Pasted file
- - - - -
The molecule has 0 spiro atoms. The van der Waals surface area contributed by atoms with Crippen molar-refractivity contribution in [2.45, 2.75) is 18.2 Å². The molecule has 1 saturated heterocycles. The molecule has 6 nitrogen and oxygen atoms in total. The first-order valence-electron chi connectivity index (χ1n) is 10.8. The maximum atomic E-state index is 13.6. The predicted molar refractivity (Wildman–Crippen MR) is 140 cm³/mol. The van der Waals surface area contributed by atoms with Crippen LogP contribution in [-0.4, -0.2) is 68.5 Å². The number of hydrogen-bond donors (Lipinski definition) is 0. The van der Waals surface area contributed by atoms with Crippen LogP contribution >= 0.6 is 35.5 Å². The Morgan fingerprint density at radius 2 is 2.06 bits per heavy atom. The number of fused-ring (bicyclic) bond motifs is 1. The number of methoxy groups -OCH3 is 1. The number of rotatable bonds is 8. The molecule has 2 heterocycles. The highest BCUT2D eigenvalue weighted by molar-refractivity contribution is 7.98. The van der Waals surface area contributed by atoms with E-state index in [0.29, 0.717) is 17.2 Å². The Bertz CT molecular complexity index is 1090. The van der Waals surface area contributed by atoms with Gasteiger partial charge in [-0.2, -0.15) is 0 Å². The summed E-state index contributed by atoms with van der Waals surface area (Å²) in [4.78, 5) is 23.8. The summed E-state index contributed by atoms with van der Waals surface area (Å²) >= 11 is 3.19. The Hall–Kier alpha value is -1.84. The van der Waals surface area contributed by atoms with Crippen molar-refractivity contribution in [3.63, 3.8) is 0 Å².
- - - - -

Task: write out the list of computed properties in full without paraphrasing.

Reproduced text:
The molecule has 0 spiro atoms. The van der Waals surface area contributed by atoms with Crippen molar-refractivity contribution in [2.45, 2.75) is 18.2 Å². The molecule has 1 saturated heterocycles. The molecule has 6 nitrogen and oxygen atoms in total. The first-order valence-electron chi connectivity index (χ1n) is 10.8. The maximum atomic E-state index is 13.6. The predicted molar refractivity (Wildman–Crippen MR) is 140 cm³/mol. The van der Waals surface area contributed by atoms with Crippen LogP contribution in [-0.4, -0.2) is 68.5 Å². The number of hydrogen-bond donors (Lipinski definition) is 0. The van der Waals surface area contributed by atoms with Crippen LogP contribution >= 0.6 is 35.5 Å². The Morgan fingerprint density at radius 2 is 2.06 bits per heavy atom. The number of fused-ring (bicyclic) bond motifs is 1. The number of methoxy groups -OCH3 is 1. The number of rotatable bonds is 8. The molecule has 2 heterocycles. The highest BCUT2D eigenvalue weighted by molar-refractivity contribution is 7.98. The van der Waals surface area contributed by atoms with E-state index in [0.29, 0.717) is 17.2 Å². The Bertz CT molecular complexity index is 1090. The van der Waals surface area contributed by atoms with Gasteiger partial charge in [-0.2, -0.15) is 0 Å². The summed E-state index contributed by atoms with van der Waals surface area (Å²) in [4.78, 5) is 23.8. The summed E-state index contributed by atoms with van der Waals surface area (Å²) >= 11 is 3.19. The Hall–Kier alpha value is -1.84. The van der Waals surface area contributed by atoms with Crippen molar-refractivity contribution in [3.63, 3.8) is 0 Å².